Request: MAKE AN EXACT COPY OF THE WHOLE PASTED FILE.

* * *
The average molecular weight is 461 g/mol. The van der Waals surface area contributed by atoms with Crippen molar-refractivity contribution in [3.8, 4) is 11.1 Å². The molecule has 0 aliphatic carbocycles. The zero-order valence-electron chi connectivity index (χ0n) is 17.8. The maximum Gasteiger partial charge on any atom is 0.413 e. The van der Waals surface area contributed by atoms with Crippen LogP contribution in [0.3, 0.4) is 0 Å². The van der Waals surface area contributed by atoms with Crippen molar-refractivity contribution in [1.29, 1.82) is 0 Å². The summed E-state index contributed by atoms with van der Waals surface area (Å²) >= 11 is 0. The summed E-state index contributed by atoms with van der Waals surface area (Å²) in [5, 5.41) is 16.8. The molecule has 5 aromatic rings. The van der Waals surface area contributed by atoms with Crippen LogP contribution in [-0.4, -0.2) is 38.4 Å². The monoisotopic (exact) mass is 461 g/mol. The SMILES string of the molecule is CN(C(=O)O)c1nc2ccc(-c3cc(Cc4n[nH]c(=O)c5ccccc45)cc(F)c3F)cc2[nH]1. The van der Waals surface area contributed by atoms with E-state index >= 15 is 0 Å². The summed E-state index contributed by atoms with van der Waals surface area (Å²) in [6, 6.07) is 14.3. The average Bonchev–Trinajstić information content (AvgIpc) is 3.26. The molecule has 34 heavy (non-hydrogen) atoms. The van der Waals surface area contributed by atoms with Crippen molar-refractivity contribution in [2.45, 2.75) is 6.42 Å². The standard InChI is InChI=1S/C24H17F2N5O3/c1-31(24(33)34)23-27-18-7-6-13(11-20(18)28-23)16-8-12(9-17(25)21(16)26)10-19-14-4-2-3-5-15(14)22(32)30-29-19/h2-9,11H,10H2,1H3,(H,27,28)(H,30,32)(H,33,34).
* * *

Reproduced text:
The average molecular weight is 461 g/mol. The van der Waals surface area contributed by atoms with Crippen molar-refractivity contribution in [3.8, 4) is 11.1 Å². The molecule has 0 aliphatic carbocycles. The zero-order valence-electron chi connectivity index (χ0n) is 17.8. The maximum Gasteiger partial charge on any atom is 0.413 e. The van der Waals surface area contributed by atoms with Crippen LogP contribution in [0.3, 0.4) is 0 Å². The van der Waals surface area contributed by atoms with Crippen molar-refractivity contribution in [1.29, 1.82) is 0 Å². The summed E-state index contributed by atoms with van der Waals surface area (Å²) >= 11 is 0. The summed E-state index contributed by atoms with van der Waals surface area (Å²) in [5, 5.41) is 16.8. The molecule has 5 aromatic rings. The van der Waals surface area contributed by atoms with Crippen LogP contribution in [-0.4, -0.2) is 38.4 Å². The monoisotopic (exact) mass is 461 g/mol. The SMILES string of the molecule is CN(C(=O)O)c1nc2ccc(-c3cc(Cc4n[nH]c(=O)c5ccccc45)cc(F)c3F)cc2[nH]1. The van der Waals surface area contributed by atoms with E-state index >= 15 is 0 Å². The summed E-state index contributed by atoms with van der Waals surface area (Å²) in [6, 6.07) is 14.3. The average Bonchev–Trinajstić information content (AvgIpc) is 3.26. The molecule has 34 heavy (non-hydrogen) atoms. The van der Waals surface area contributed by atoms with Crippen molar-refractivity contribution in [2.45, 2.75) is 6.42 Å². The standard InChI is InChI=1S/C24H17F2N5O3/c1-31(24(33)34)23-27-18-7-6-13(11-20(18)28-23)16-8-12(9-17(25)21(16)26)10-19-14-4-2-3-5-15(14)22(32)30-29-19/h2-9,11H,10H2,1H3,(H,27,28)(H,30,32)(H,33,34).